In this video, Moazzam Begg (former Bagram and Guantánamo detainee) speaks.
From the Miami Herald in the USA:
PART II | Guantánamo: Beyond the Law
Posted on Mon, Jun. 16, 2008
By TOM LASSETER
KABUL, Afghanistan — American soldiers herded the detainees into holding pens of razor-sharp concertina wire, the kind that’s used to corral livestock.
The guards kicked, kneed and punched many of the men until they collapsed in pain. U.S. troops shackled and dragged other detainees to small isolation rooms, then hung them by their wrists from chains dangling from the wire mesh ceiling.
Former guards and detainees whom McClatchy interviewed said Bagram was a center of systematic brutality for at least 20 months, starting in late 2001. Yet the soldiers responsible have escaped serious punishment.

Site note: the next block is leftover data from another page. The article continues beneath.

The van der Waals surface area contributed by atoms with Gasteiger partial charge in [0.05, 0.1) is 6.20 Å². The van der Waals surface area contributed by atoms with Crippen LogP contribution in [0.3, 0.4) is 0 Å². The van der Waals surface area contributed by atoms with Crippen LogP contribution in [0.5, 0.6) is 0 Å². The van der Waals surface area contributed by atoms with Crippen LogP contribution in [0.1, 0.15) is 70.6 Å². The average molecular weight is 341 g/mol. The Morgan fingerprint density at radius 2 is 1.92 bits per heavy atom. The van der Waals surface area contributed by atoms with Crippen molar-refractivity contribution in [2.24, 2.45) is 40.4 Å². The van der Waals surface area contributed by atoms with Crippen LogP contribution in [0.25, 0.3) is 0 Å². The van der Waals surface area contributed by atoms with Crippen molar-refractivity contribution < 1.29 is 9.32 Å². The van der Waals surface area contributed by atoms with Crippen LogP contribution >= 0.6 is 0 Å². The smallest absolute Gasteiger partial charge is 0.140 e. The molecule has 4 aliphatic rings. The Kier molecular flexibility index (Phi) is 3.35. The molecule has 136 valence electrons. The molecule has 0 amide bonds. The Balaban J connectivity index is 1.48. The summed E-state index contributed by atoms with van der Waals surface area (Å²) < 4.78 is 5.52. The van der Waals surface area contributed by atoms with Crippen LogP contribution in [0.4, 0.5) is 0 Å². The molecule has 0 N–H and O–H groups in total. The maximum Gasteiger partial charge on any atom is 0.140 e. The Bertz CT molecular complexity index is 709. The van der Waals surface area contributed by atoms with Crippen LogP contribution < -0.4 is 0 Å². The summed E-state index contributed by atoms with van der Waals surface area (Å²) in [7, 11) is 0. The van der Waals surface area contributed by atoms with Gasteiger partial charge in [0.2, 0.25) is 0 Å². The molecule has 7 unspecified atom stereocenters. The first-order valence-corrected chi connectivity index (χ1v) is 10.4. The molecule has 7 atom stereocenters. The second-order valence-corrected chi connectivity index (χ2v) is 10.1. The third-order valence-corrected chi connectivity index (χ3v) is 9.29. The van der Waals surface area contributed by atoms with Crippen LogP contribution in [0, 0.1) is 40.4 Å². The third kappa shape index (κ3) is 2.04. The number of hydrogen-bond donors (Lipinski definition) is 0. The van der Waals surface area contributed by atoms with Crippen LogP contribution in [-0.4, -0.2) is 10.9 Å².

The public outcry in the United States and abroad has focused on detainee abuse at the U.S. naval base in Guantánamo Bay, Cuba, and at the Abu Ghraib prison in Iraq, but sadistic violence first appeared at Bagram, north of Kabul, and at a similar U.S. internment camp at Kandahar Airfield in southern Afghanistan.
“I was punched and kicked at Bagram. . . . At Bagram, when they took a man to interrogation at night, the next morning we would see him brought out on a stretcher looking almost dead,” said Aminullah, an Afghan who was held there for a little more than three months.
See also here.